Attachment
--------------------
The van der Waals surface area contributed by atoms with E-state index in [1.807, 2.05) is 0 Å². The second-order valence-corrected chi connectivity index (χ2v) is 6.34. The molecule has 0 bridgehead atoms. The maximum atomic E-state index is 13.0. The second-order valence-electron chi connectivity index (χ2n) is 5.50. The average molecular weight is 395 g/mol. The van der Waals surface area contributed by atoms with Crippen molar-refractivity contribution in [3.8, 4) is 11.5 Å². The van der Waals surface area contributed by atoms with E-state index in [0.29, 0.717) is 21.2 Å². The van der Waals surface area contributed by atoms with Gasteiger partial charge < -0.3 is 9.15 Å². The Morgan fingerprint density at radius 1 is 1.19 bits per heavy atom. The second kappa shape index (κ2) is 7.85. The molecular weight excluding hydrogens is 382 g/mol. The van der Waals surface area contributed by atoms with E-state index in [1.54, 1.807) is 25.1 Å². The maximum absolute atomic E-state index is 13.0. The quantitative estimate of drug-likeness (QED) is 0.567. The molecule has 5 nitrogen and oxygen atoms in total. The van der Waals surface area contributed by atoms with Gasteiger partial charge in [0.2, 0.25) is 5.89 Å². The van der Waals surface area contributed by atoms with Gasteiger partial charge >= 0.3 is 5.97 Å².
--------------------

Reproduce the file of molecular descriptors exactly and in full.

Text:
The van der Waals surface area contributed by atoms with E-state index in [1.807, 2.05) is 0 Å². The second-order valence-corrected chi connectivity index (χ2v) is 6.34. The molecule has 0 bridgehead atoms. The maximum atomic E-state index is 13.0. The second-order valence-electron chi connectivity index (χ2n) is 5.50. The average molecular weight is 395 g/mol. The van der Waals surface area contributed by atoms with Crippen molar-refractivity contribution in [3.8, 4) is 11.5 Å². The van der Waals surface area contributed by atoms with E-state index in [0.29, 0.717) is 21.2 Å². The van der Waals surface area contributed by atoms with Gasteiger partial charge < -0.3 is 9.15 Å². The Morgan fingerprint density at radius 1 is 1.19 bits per heavy atom. The second kappa shape index (κ2) is 7.85. The molecular weight excluding hydrogens is 382 g/mol. The van der Waals surface area contributed by atoms with E-state index in [1.54, 1.807) is 25.1 Å². The maximum absolute atomic E-state index is 13.0. The quantitative estimate of drug-likeness (QED) is 0.567. The molecule has 5 nitrogen and oxygen atoms in total. The van der Waals surface area contributed by atoms with Gasteiger partial charge in [0.2, 0.25) is 5.89 Å². The van der Waals surface area contributed by atoms with Gasteiger partial charge >= 0.3 is 5.97 Å².